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https://sm.asisonline.org/Pages/Bag-Checks-At-Hotels-Unlikely-To-Become-New-Normal,-Expert-Says.aspxBag Checks At Hotels Unlikely To Become New Normal, Expert SaysGP0|#cd529cb2-129a-4422-a2d3-73680b0014d8;L0|#0cd529cb2-129a-4422-a2d3-73680b0014d8|Physical Security;GTSet|#8accba12-4830-47cd-9299-2b34a43444652017-10-04T04:00:00Zhttps://adminsm.asisonline.org/pages/megan-gates.aspx, Megan Gates<p>​In the aftermath of the Las Vegas shooting that killed 59 people and wounded more than 500 others, many are wondering if hotels will change their security policies and procedures. </p><p>One area of concern is if hotels will begin implementing bag checks because gunman Stephen Paddock was able to smuggle 23 firearms, along with other equipment, into his suite at Mandalay Bay to carry out Sunday’s massacre.<br></p><p>The Wynn resort in Las Vegas—located on the opposite end of the Vegas Strip from the Mandalay Bay resort—introduced security guards on Monday afternoon to screen visitors with metal-detector wands. It also implemented a bag check, which created a 10-minute wait to get inside the facility. <br></p><p>This is unlikely to become the new normal for hotel security in the near future, however, says Russell Kolins, CEO of the Kolins Security Group and chair of the ASIS International Hospitality, Entertainment, and Tourism Security council.<br></p><p>“Hotels are in the business of selling privacy—they’re offering hospitality and selling privacy,” Kolins explains, adding that hotels would likely start to lose business if they began checking bags—especially in locations like Las Vegas. <br></p><p>“In Vegas especially, what happens in Vegas stays in Vegas,” Kolins says. “People bring items they don’t want other people to see.”<br></p><p>At airports, travelers are subject to bag searches—as well as body scans—because they are a different kind of target than a hotel. Travelers also have no expectation of privacy while on a plane, except for in the bathroom, unlike in a hotel where travelers expect privacy within their room, Kolins says.<br></p><p>One policy that might need to be revisited following the shooting, however, is how hotels handle checking rooms that have a “Do Not Disturb” sign on the door. <br></p><p>Paddock checked into the Mandalay Bay on Thursday and kept a “Do Not Disturb” sign on his hotel door throughout his stay. This meant hotel cleaning staff did not enter his room, <a href="https://www.nytimes.com/2017/10/03/us/las-vegas-gunman.html?hp&action=click&pgtype=Homepage&clickSource=story-heading&module=a-lede-package-region&region=top-news&WT.nav=top-news&_r=0" target="_blank">according to a hotel worker who spoke to The New York Times,​</a> because housekeeping is only allowed to enter a room with such a sign on it if a security guard is present.<br></p><p>Requiring a security guard be present to enter rooms with privacy signs is the right move, Kolins says, but hotels should consider changing their policies to require room checks every other day.<br></p><p>“That’s an arbitrary period of time, but I think a policy should be instilled to at least check on the rooms,” Kolins says, adding that hotels would have to make patrons aware of the policy. But such a policy could, potentially, prevent an individual from using a hotel room for an extended period of time to plot a criminal act.<br></p><p>Kolins leads a team of court-certified security experts at his firm. He says he thinks it’s unlikely that Mandalay Bay will be sued for negligence for the shooting because to sue for negligence, plaintiffs must be able to show foreseeability. <br></p><p>“This is unprecedented—nothing like this has ever happened,” Kolins explains. “If something happens the first time, it’s not foreseeable.”<br></p><p>Now that such an attack has happened, though, if a similar attack happens plaintiffs could potentially bring a lawsuit saying it was foreseeable. In response, Kolins says he expects the hotel security industry to begin having seminars and tabletop meetings to determine how they would handle a similar case.<br></p><p>“I think what this has done is show that the slogan ‘expect the unexpected’ is again proven to be true,” Kolins says. “It wasn’t foreseeable because it was unprecedented.”​<br></p>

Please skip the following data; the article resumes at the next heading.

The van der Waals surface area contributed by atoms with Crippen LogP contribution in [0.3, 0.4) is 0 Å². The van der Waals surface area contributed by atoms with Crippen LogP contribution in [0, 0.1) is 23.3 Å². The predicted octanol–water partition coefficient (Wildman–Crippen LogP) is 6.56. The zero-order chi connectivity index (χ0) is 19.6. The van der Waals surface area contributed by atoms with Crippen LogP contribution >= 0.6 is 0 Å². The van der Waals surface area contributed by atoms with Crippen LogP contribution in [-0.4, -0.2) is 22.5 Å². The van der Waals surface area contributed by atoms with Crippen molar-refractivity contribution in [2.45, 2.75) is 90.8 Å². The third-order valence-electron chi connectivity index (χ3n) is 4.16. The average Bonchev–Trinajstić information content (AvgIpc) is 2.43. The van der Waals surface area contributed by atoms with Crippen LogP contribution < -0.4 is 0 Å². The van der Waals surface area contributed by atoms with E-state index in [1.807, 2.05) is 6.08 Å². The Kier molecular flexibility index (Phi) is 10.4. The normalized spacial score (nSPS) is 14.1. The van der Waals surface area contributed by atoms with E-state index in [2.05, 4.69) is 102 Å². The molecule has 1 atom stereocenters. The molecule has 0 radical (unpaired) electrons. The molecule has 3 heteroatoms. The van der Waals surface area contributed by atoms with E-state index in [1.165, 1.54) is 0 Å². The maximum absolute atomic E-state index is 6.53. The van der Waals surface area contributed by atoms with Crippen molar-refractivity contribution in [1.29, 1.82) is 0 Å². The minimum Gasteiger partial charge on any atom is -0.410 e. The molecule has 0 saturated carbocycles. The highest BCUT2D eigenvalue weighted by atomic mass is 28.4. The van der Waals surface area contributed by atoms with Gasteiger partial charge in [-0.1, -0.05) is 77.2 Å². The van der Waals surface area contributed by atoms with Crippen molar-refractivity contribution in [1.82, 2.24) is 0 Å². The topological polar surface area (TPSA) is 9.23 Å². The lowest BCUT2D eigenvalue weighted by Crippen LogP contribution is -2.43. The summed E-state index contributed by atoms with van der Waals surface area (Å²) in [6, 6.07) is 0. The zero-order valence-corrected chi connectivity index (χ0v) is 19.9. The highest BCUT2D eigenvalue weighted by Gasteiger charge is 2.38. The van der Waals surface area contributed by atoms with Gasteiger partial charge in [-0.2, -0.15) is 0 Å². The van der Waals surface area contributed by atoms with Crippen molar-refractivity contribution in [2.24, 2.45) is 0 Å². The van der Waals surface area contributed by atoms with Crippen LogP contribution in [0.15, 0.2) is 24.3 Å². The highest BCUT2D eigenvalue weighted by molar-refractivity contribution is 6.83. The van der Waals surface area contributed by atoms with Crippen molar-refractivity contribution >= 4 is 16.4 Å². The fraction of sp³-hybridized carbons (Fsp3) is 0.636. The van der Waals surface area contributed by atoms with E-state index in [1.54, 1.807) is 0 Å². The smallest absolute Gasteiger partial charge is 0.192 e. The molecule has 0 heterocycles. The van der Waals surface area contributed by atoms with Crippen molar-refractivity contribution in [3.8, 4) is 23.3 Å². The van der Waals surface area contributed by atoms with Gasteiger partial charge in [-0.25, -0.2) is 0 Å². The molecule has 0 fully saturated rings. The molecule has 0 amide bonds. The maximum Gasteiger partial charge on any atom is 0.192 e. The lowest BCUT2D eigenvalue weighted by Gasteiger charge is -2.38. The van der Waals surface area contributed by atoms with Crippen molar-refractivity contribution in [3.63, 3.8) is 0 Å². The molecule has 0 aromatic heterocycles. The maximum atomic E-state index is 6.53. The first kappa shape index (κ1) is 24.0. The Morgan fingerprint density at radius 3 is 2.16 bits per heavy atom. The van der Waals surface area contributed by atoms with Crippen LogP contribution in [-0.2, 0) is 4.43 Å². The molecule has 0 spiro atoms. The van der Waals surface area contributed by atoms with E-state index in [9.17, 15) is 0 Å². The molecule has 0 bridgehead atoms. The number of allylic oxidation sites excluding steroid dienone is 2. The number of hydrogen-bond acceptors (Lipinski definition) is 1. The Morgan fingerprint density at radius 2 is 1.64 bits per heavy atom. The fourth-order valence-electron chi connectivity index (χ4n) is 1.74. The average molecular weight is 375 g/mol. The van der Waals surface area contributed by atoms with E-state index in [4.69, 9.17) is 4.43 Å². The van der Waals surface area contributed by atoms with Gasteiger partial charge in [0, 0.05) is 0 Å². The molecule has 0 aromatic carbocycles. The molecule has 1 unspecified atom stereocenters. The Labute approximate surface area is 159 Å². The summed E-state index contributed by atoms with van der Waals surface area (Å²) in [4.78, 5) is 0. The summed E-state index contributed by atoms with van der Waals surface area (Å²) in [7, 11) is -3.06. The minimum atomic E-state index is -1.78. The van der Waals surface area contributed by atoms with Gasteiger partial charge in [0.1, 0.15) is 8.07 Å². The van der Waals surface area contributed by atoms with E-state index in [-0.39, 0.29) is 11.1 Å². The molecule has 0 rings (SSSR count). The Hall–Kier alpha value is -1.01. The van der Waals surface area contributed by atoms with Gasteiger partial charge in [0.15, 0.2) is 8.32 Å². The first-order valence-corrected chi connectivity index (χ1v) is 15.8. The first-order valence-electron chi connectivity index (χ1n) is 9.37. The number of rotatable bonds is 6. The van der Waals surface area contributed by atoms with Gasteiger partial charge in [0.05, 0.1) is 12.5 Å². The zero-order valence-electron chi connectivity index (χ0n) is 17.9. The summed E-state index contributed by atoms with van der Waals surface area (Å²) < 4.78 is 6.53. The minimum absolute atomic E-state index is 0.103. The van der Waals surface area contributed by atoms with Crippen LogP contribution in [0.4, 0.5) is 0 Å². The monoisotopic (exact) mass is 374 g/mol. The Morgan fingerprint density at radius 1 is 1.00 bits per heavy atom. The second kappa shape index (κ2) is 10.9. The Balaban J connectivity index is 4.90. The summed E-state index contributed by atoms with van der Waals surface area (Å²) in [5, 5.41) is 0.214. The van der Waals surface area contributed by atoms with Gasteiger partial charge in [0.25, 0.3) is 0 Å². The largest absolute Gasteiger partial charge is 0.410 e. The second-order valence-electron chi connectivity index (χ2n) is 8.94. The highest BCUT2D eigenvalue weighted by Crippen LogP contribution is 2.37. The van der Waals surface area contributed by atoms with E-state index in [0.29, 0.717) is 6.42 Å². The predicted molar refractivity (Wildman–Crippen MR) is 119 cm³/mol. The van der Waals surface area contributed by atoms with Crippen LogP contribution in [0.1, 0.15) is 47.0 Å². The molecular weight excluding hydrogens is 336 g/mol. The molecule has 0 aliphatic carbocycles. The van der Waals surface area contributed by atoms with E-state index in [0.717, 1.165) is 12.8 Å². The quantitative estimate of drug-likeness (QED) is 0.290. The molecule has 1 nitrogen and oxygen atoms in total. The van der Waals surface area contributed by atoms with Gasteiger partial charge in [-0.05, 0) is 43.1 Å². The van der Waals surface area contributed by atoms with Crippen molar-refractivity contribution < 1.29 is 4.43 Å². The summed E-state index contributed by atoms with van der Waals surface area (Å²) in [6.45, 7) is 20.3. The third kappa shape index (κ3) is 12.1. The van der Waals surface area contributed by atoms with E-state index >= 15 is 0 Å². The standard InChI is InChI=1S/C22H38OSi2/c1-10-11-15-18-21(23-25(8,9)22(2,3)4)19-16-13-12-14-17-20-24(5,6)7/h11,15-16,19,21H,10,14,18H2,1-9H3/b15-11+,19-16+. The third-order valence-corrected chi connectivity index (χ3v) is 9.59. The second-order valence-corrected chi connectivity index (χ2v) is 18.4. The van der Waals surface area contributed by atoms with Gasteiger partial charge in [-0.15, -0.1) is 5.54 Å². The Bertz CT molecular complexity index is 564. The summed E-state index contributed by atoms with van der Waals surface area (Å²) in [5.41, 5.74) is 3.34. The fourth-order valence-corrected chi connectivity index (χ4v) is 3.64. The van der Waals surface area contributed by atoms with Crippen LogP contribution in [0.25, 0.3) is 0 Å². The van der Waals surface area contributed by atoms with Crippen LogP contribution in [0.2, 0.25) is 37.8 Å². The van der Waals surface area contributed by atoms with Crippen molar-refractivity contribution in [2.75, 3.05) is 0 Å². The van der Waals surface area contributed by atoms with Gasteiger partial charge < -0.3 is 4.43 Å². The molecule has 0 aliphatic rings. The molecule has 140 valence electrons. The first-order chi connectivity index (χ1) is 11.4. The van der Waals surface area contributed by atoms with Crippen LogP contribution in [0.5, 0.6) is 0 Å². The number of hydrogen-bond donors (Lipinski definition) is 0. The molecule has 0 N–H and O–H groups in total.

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https://sm.asisonline.org/Pages/Bag-Checks-At-Hotels-Unlikely-To-Become-New-Normal,-Expert-Says.aspx2017-10-04T04:00:00ZBag Checks At Hotels Unlikely To Become New Normal, Expert Says